There is a strong need to network. But to be frank, the need is there for any school if you want to find the best opportunity for you. Even at the elite schools in the USA, many jobs are sourced through networking. Furthermore, students who wholly rely on the career services only are less likely to be the proactive go getters that corporations would want to recruit. It's best to look at the careers office as guiding/supporting hand.. no matter what school you are in. They can help point you to the right places to network.
@xuexao There are not a lot of entrepreneurs from HKUST, most students aspire for finance related roles, mostly because Hong Kong is a finance city. I am one of the few who are tech & entrepreneurship and no.. I do not work on facebook or expedia clones. Generally speaking, Hong Kong is not a hub for tech-start-ups and China tech start-ups are inherently geared towards locally-owned companies due to the regulations around ownership and control. (No foreign owned internet company has ever been the top player in China). Furthermore, the investor expectations and assessment criteria is different. It's easier for an Asian based investor to get return from a manufacturing start-up that is already cash-flow positive. It's much lower risk to invest in traditional business models than a tech-startup. The lean start-up movement has helped ignite mass investment in Silicon Valley via angels and super angels, but this is not yet reflected in Asia.
You also talk about finance moving to Shanghai.. this may be the case in the long long term, but for the lifetime of most of our careers, this will not be the case due to regulations. The RMB is still not a freely convertible currency, trading and ownership of companies is still highly restricted. That's why many chinese companies float on the Hang Seng Stock Market, or even the NASDAQ or NYSE. Changes to these regulations will happen slowly, and in a manner that allows the chinese govt to maintain "social harmony". Hong Kong remains the financial gateway and hub for China.
Sure, if you're working in Finance in China, you will need Mandarin, lot's of the research, available data will be in Mandarin only, but if you're working on projects which require a more APAC outlook, the documents are going to be in a mix of languages, and English will still dominate. Sure, there is still the preference for bi-linguals, something which a 1 year Mandarin class will not be able to bridge. Conversational Mandarin in China, is as useful as conversational Japanese in Japan when hiring for domestically focused roles....not worth hiring. The language bar is higher nowadays, and it really requires bi-linguals.
Lastly, CEIBS and HKUST have completely different focuses. No 2 schools are like for like, not only do you have to balance style of education, make up of class, faculty, alumni network, key industry focuses/strengths, but you also have to examine life balance and cultural balance. What suits the individual more? How does your personal goals fit in with what the school is offering? What can you offer that is complementary to the schools focus? You may have a candidate with high GMAT, high work exp. etc. who doesn't fit in with the schools culture.. still worth rejecting because they could cause more trouble than benefit for the rest of that years cohort. This is why "fit" is important.
Career Plans - Actually, this is quite common in most schools, Careers Offices cannot help you if you do not know what your career goal is. HBS is about "building leaders" but they also have more time to decide on a career path. A shorter course (whether that be a European one or an Asian one), requires you to have a better idea about what you are looking for. This is the main way that a careers office can help you. _________________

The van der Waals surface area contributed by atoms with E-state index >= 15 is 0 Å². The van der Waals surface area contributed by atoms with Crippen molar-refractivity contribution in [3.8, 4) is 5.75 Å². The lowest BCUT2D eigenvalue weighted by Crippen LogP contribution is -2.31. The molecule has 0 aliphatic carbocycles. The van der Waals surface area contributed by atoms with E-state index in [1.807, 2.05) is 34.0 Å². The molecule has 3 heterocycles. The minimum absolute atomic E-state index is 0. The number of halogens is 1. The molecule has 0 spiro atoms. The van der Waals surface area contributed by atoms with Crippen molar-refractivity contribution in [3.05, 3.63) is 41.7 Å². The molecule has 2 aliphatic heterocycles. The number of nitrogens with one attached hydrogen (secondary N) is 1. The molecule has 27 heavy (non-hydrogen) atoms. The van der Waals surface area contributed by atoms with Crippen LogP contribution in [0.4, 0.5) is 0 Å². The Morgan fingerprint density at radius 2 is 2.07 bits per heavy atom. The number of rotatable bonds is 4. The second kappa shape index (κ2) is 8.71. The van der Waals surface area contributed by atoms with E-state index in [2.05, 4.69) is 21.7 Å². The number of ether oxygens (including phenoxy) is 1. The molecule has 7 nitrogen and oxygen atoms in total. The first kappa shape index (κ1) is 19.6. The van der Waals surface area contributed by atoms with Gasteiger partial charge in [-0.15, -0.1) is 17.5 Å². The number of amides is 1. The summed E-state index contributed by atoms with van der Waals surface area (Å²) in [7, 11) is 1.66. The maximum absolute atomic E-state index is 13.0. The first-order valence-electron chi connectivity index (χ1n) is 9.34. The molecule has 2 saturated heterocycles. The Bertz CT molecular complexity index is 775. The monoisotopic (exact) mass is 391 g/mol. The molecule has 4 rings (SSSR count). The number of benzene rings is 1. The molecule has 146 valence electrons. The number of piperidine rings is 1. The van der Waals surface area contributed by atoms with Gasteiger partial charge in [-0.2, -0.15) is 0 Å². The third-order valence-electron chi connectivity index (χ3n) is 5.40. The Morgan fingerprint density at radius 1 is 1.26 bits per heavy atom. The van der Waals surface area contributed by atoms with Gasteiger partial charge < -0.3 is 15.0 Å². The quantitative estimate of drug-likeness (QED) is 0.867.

I will not be applying to HKUST, but one of my colleagues in Taipei was in their one year Master's of Finance course in conjunction with Stern, and he had a great experience. The campus is awesome (that I have been to!) and it seems they attract a really high caliber of professors.
Best of luck to all those applying! _________________
"Twenty years from now you will be more disappointed by the things that you didn't do than by the ones you did do. So throw off the bowlines. Sail away from the safe harbor. Catch the trade winds in your sails. Explore. Dream. Discover.” ~Mark Twain
Kudos for starting the thread! I have spent some time on the campus and would encourage anyone looking at a school in Asia to seriously consider HKUST.
I will get more info about the school to post.
wow bb is everywhere . What was the first thing that intrigued you when you were there besides the diversity? it is suprising 92% are non-HKs but then again it is not a huge province.... The building kinda looked like an office building not very flashy though... _________________
Looks like vacation, is this really a bschool? How is the recruitment to top companies? Also how is it ranked compared to other top asian mbas?
well on their site they say they ranked 9th in the world.. I tried to find recruiters but no luck. The info on the site are just general pie charts breaking down industries but not specific names like US schools... There is one girl on the site got into morgan stanley though... _________________
My class was hit pretty hard by the economic downturn, with HK mostly a finance city, however a few people landed in LVMH, Deloitte, JP Morgan.
As for the building, I believe they are constructing a new one .. Yes the campus is nice, the dorms aren`t great but are extremely low cost, and it`s possible to rent a place outside of campus _________________
ok guys! application is now LIVE! the rec is probably the EASIEST i have ever seen! 1. how long u know applicant (50 max) 2. check box ratings with no explanations 3. any additional comments?(100 max) THE END
they do require 3 refs though but this can be done prob under 30 mins. guess it is probably not weighted as much but it sure is the easiest i have ever seen!
also updated with app link as well as essay ques - 7 total but 200 words max so not too bad. _________________